Shaw’s attorney is calling for a “reality check” on the Competition Authority’s case as merger hearings wrap up

Rogers rocks Canadian cable sector with $16 billion Shaw deal

Rogers rocks Canadian cable sector with $16 billion Shaw deal

The hearing was convened to determine the The fortunes of the merger of Rogers Communications Inc. and Shaw Communications Inc. came to an end on Wednesday, with a much-anticipated competition court decision expected within the month.

Closing arguments ended with representatives from Rogers, Shaw and Vidéotron Ltd. attempting to convince the three-member court of the merits of the proposed merger and what they believed to be flawed arguments Competition Bureau trying to block takeover.

“I urge you to consider the requirement of materiality when considering the matter and particularly when considering the price and non-price effects alleged by the commissioner here,” Crawford Smith, an attorney for Rogers, told the court. “In our respectful submission, the Commissioner falls far short of the substantiveness he needs to demonstrate in order to be successful in relation to his bid.”

Kent Thomson, an attorney for Shaw Communications Inc., said Wednesday that the Competition Bureau’s lawsuit against the company’s proposed merger with Rogers Communications Inc. is based on false assumptions, not reality.

In conclusion, Thomson said that the assumptions and evidence put forward by the regulator about the market share of Shaw’s wireless operations and the prospects for the future profitability of the business do not stand the evidence.

“It behooves this tribunal to step back and do a reality check,” he said.

He focused on the conclusions of Nathan Miller, a Georgetown University professor who authored a report opposing the deal, which the regulator cited in its closing arguments.

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Thomson said Miller significantly inflated the market share of Shaw’s wireless division in his report, which helped form the basis of his opposition.

“This is just an economist playing with numbers… without this result, Dr. Miller cannot claim anti-competitive effects in connection with this transaction,” Thomson said.

Thompson also argued that Freedom Mobile “just isn’t growing” in its current state, adding that the airline has been hit by factors including the pandemic and government initiatives.

“Any suggestion that Shaw Mobile is successful…is preposterous,” he said.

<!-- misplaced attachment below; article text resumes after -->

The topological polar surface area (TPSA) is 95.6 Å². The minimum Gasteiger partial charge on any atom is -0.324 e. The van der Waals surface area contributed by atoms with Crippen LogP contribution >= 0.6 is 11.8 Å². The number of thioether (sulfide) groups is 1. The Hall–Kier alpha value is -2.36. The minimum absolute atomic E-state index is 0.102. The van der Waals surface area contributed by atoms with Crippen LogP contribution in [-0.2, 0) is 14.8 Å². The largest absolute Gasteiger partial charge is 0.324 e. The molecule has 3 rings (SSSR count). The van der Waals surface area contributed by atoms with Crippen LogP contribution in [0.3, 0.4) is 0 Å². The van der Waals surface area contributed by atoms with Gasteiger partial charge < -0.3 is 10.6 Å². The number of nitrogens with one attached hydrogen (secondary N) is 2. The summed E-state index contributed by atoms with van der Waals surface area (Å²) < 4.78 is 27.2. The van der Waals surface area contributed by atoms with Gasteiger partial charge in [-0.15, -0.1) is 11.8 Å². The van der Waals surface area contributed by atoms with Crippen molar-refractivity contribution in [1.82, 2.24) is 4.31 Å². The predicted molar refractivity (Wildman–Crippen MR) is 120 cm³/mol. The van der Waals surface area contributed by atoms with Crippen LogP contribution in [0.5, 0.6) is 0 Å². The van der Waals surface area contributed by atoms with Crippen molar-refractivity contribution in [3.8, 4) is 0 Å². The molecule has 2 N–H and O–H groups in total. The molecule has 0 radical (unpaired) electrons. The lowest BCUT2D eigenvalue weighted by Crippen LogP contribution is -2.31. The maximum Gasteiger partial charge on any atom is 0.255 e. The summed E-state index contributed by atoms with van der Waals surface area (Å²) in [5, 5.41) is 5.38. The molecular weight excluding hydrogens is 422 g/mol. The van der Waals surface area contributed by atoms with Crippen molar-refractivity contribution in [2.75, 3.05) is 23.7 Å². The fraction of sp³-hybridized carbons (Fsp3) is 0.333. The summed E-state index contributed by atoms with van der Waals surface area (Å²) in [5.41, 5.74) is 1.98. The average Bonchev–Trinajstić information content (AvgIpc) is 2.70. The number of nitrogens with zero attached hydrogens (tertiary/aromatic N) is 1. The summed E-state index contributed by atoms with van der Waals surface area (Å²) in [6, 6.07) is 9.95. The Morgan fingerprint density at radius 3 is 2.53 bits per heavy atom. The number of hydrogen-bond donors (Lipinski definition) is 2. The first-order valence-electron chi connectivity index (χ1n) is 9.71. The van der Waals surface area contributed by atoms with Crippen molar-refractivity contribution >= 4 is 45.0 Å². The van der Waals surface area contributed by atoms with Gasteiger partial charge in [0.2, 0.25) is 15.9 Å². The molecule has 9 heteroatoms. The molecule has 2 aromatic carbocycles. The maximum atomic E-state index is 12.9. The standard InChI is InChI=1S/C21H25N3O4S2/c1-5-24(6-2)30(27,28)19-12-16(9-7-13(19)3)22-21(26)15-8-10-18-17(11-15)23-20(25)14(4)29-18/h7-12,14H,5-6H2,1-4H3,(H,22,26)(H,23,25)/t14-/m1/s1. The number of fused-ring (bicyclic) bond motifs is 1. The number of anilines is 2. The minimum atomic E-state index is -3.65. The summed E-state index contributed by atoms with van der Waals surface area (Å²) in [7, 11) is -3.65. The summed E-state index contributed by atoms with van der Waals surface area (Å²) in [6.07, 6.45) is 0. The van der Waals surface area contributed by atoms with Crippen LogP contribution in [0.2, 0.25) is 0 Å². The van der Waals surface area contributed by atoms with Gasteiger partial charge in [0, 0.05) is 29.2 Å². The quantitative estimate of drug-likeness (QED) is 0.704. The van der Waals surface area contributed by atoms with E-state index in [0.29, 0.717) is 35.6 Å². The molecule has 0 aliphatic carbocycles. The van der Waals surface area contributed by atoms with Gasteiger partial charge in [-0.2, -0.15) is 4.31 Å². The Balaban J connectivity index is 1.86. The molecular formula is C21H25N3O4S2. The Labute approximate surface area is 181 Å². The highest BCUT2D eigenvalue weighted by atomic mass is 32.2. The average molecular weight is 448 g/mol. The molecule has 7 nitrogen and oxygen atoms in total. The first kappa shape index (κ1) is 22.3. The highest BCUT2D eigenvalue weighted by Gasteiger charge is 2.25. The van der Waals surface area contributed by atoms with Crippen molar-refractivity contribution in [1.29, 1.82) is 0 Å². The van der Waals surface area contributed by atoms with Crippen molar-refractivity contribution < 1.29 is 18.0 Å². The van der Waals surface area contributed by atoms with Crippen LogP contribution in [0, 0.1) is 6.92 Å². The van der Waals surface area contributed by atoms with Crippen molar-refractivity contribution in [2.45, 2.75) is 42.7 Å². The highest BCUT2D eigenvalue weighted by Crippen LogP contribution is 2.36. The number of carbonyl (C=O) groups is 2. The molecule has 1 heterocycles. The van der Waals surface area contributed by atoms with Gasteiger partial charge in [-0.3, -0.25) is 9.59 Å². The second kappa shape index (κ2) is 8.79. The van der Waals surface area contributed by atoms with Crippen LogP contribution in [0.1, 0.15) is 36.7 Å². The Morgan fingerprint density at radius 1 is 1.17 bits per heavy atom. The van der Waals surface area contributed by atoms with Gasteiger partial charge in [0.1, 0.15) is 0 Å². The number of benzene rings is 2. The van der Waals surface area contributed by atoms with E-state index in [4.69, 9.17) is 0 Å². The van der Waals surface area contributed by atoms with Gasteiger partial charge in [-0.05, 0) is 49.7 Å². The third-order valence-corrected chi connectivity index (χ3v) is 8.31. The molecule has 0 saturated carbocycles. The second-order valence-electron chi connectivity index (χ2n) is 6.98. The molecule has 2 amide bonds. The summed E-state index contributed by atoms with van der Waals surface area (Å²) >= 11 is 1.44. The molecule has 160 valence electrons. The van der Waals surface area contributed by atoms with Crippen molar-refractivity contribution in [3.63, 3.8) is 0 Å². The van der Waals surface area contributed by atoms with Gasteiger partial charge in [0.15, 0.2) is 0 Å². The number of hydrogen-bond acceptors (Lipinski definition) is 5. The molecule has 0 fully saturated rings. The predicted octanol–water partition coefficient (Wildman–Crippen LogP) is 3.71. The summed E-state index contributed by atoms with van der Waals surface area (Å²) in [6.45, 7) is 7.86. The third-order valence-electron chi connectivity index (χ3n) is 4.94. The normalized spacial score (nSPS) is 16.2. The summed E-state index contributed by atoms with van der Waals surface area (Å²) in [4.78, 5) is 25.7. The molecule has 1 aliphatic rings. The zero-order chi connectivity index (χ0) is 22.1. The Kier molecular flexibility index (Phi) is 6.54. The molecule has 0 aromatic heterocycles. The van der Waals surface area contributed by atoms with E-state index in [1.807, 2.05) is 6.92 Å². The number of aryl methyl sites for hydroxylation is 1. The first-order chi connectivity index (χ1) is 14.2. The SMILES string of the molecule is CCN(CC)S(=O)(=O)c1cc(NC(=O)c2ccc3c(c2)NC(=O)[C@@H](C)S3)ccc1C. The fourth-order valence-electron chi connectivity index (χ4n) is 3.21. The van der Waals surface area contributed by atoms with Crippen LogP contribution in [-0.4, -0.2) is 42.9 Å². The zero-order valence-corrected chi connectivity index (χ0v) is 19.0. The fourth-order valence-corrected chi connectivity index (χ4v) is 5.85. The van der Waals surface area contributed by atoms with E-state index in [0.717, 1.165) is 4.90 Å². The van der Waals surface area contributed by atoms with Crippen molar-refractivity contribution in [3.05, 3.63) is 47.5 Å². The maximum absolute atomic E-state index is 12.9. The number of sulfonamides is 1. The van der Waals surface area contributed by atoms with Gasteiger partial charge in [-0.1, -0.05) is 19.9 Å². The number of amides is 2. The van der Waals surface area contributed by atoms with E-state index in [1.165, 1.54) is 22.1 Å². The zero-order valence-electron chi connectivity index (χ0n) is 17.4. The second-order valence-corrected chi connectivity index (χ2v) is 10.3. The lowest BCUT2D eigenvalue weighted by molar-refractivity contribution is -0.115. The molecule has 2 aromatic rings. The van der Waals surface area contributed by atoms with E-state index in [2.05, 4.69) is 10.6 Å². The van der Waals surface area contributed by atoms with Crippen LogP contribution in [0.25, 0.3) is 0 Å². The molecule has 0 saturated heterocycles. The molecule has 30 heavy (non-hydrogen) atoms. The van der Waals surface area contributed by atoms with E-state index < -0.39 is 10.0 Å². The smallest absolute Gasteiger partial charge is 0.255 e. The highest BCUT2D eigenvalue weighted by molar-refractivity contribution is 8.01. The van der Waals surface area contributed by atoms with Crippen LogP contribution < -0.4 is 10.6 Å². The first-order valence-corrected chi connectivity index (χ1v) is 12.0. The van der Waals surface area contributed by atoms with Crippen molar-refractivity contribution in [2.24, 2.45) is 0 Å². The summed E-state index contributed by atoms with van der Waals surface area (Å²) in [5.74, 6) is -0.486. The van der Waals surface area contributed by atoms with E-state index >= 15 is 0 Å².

Respondents – Roger and Shaw – ride a subsidiary of Quebecor Inc videotrons $2.85 billion buy from Shaw’s Freedom Mobile, a divestment they hope to address concerns about reduced competition as a result of the merger.

On Tuesday, Chief Justice Paul Crampton asked Derek Leschinsky, one of the Bureau’s lawyers, on whether the agency believes Vidéotron cannot compete with other wireless carriers nationally should it buy Freedom Mobile, adding that “the Evidence seems to indicate it was quite a disruptor in Quebec.”

“You don’t seem to give videotron much credit for his business acumen, expertise and experience,” said Crampton, who is presiding over the antitrust case. Leschinsky responded, arguing that the Quebec-based telecom company will do so “Does not replace Shaw’s competitiveness.”

The bureau, which is also represented by attorneys John Tyhurst and Alexander Gay, presented its closing arguments on Tuesday and appealed to the “conscience” of the members of the arbitral tribunal, Urging them to block the transaction will have a negative impact on millions of people, according to the Bureau.

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The tribunal began Nov. 7 and heard 45 witnesses over a four-week period, including executives from Canada’s largest telecommunications companies, including Bell and Telus Corp. from BCE Inc., as well as experts from academia and industry.

Analysts await the proposed The $26 billion deal between Rogers and Shaw is set to close in the first half of 2023 should the tribunal decide it can go ahead.

The proposed merger, announced last year, has received approval from Shaw shareholders and the Canadian Radio-television and Telecommunications Commission, but still requires a nod from Innovation, Science and Economic Development Canada after the tribunal gave the green light.

An appeal procedure after the decision of the arbitral tribunal is also possible.

— with Canadian Press files

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